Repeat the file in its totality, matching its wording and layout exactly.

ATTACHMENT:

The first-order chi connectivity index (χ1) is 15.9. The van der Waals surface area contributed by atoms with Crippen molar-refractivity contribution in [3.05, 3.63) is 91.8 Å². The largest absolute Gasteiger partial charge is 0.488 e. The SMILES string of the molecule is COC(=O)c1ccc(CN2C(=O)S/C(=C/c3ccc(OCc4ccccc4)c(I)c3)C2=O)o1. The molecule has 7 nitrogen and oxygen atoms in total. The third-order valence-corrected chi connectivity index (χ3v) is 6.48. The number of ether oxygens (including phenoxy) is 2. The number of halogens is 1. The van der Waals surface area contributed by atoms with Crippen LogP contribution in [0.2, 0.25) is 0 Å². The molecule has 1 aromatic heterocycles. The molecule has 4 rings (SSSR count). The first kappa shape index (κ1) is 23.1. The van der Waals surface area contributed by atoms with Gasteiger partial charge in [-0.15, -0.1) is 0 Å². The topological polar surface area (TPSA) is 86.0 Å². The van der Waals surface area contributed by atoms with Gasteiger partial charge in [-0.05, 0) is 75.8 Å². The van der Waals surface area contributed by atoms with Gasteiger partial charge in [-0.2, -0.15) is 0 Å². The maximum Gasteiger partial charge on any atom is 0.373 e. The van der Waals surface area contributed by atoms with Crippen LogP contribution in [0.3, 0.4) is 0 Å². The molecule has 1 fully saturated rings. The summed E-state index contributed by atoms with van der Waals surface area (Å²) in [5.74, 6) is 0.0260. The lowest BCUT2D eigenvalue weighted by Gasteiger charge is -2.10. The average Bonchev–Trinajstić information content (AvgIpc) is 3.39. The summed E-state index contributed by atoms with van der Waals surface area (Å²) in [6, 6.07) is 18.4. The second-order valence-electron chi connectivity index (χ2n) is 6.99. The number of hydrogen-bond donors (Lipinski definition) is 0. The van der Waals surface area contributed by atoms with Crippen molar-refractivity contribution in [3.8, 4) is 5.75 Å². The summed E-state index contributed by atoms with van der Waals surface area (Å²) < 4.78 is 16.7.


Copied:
The first-order chi connectivity index (χ1) is 15.9. The van der Waals surface area contributed by atoms with Crippen molar-refractivity contribution in [3.05, 3.63) is 91.8 Å². The largest absolute Gasteiger partial charge is 0.488 e. The SMILES string of the molecule is COC(=O)c1ccc(CN2C(=O)S/C(=C/c3ccc(OCc4ccccc4)c(I)c3)C2=O)o1. The molecule has 7 nitrogen and oxygen atoms in total. The third-order valence-corrected chi connectivity index (χ3v) is 6.48. The number of ether oxygens (including phenoxy) is 2. The number of halogens is 1. The van der Waals surface area contributed by atoms with Crippen LogP contribution in [0.2, 0.25) is 0 Å². The molecule has 1 aromatic heterocycles. The molecule has 4 rings (SSSR count). The first kappa shape index (κ1) is 23.1. The van der Waals surface area contributed by atoms with Gasteiger partial charge in [-0.15, -0.1) is 0 Å². The topological polar surface area (TPSA) is 86.0 Å². The van der Waals surface area contributed by atoms with Gasteiger partial charge in [-0.05, 0) is 75.8 Å². The van der Waals surface area contributed by atoms with Gasteiger partial charge in [-0.2, -0.15) is 0 Å². The maximum Gasteiger partial charge on any atom is 0.373 e. The van der Waals surface area contributed by atoms with Crippen LogP contribution in [0.3, 0.4) is 0 Å². The molecule has 1 fully saturated rings. The summed E-state index contributed by atoms with van der Waals surface area (Å²) in [5.74, 6) is 0.0260. The lowest BCUT2D eigenvalue weighted by Gasteiger charge is -2.10. The average Bonchev–Trinajstić information content (AvgIpc) is 3.39. The summed E-state index contributed by atoms with van der Waals surface area (Å²) in [6, 6.07) is 18.4. The second-order valence-electron chi connectivity index (χ2n) is 6.99. The number of hydrogen-bond donors (Lipinski definition) is 0. The van der Waals surface area contributed by atoms with Crippen molar-refractivity contribution in [3.8, 4) is 5.75 Å². The summed E-state index contributed by atoms with van der Waals surface area (Å²) < 4.78 is 16.7.